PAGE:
“[Legalising] it would make policing an awful lot safer. I believe that any day a Garda would be safer dealing with a person who has maybe consumed cannabis than a person who has consumed alcohol. A person who has consumed alcohol is more likely to be roudier.”

Mark Fitzsimons on…

On young people and cannabis:

“People say ‘Oh no, it’s illegal. My wee Johnny or my wee Sarah or my whatever … I don’t want to see it made legal because I have kids’. The reality about it is it’s probably because it is illegal that it’s more cool to try it. And the problem is they’re young and they’re impressionable and now the person they’re getting it off is going to take advantage of them and they don’t know what they’re buying. Johnny or Mary is going to try it anyway.”

On fracking:

“When they start fracking in Ireland our lovely fresh water, our lovely agriculture – all that’s going to be gone. They’re going to do irreversible damage. People are going to become sick. It’s mad what’s happening to us.”

On pylons and windmills:

“Rather than putting them along near people’s houses, why not put them somewhere like out at sea or along the 400 miles of motorway in Ireland? … They’re just totally abusing people, ‘We’re putting this is your back garden, but we don’t care about you, we’re going to make money off this’.”

On evictions:

They’re coming in at a far faster rate. The problem is that people are afraid to talk about it and they don’t realise there’s so many people with this one problem. If they actually talk about it earlier we can get them stopped before it goes into the courts, before it comes to the actual eviction stage.

On his support for a non-profit-driven public bank:

“All the other banks are going to fail, it’s inevitable. It’s coming: bail-outs, bail-ins, it’s just going to be all over the place.”

On water charges:

“We’re paying for water that’s full of fluoride and soon enough it’s going to be full of God knows what else when they start fracking. You wouldn’t mind paying a one-off charge of €100 or €50 per year if it did all your water, it did all your bins … That’s not what’s happening, it’s all being given to the banks.”

On marriage equality:

It doesn’t impact on my life. I don’t see why I should be able to dictate to someone they can or can’t get married. Someone’s sex life is kind of none of my business, I don’t judge someone because they’re gay. That’s like saying ‘Oh you’re disabled, you can’t get married’.”

On JobBridge:

You go to college for what? To come out and be put on a JobBridge scheme and because of that you can’t get work yourself … I get worried when I hear that they’re going to be given work or training because what’s actually happening is they’re saying ‘Ah here, we’re going to put you in this scheme here and you’re going to be given an extra 20 or 30 quid on your Dole per week and if you don’t go, we’re going to cut your Dole off’ … They’re supposed to be training, but they’re working so they’re holding up a job that somebody else could actually have … It’s nearly forcing people into slave labour.”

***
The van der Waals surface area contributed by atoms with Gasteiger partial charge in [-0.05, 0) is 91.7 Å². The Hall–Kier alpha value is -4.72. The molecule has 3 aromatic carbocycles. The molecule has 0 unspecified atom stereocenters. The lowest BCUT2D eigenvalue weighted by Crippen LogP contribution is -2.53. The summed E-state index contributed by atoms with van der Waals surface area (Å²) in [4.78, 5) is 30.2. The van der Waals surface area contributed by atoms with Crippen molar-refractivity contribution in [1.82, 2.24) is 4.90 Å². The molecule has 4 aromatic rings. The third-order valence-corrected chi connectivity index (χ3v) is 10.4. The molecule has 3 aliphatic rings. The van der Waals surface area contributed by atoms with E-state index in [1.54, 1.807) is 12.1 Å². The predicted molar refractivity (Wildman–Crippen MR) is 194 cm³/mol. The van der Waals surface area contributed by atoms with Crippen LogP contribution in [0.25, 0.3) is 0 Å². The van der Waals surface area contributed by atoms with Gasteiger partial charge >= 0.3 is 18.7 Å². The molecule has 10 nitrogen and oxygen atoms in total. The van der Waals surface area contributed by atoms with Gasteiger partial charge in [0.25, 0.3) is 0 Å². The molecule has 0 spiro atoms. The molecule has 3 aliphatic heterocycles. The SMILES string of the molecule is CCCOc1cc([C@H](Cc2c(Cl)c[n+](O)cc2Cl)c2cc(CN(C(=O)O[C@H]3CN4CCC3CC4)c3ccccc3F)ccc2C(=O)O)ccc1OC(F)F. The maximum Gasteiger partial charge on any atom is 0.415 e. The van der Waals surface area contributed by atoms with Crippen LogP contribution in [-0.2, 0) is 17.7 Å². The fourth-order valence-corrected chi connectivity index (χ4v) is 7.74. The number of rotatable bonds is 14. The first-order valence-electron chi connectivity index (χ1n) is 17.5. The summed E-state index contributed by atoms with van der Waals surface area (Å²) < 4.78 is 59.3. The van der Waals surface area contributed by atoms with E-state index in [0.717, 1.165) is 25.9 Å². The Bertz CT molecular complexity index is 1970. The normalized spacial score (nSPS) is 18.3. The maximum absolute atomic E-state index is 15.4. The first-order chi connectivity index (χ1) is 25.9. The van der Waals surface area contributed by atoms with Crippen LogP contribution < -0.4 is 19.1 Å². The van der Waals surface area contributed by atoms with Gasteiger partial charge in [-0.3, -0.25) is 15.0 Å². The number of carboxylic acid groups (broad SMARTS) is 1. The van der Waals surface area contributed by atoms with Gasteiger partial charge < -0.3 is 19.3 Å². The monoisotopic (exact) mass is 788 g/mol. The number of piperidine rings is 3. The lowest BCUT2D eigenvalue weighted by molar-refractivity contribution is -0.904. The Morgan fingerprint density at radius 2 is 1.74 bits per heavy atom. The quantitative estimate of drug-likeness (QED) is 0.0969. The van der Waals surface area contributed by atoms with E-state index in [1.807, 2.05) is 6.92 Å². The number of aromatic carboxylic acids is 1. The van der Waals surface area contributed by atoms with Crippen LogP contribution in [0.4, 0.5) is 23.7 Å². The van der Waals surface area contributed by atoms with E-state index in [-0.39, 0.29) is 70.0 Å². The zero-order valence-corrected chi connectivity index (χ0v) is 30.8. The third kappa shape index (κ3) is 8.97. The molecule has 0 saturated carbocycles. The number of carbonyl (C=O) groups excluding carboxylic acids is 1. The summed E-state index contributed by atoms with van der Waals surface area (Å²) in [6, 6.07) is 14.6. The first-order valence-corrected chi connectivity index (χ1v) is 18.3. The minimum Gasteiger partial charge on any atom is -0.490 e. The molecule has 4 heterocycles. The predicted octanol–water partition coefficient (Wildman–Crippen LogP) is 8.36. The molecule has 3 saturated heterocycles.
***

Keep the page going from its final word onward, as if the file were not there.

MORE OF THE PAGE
On Europe:

“When they set up Europe it sounded like a good thing, it was to bring everyone closer together and to look out for one another and build a respect for each community in Europe … It’s not about that now.”

At the end of the interview Fitzsimons was given TheJournal.ie‘s EU politics quiz – four questions on the history and workings of European institutions. Here’s how he got on…

What was the last country to join the EU?

Oh, eh, Jesus I wouldn’t have a clue. [It was Croatia]

How many seats will the EU have after the elections?

Don’t know. Laughs [751, down from 766]

What year did Ireland join the eurozone?

The eurozone?

When did we start using the euro?

It was early 2000s … 2001 or 2003? [Close, it was 2002]

Who is the president of the European Commission?

Commission? It’s not Angela, no? [It's Jose Manuel Barrosso]

To be honest about it, over the last while I’d be pretty anti-Europe, I’ve stopped following it.

Keep up to date: Midlands North West News

Related: Two councils fund women’s refuge to stop it closing

Read: Government examining whether to approve cannabis-based drug

About the author:

Órla Ryan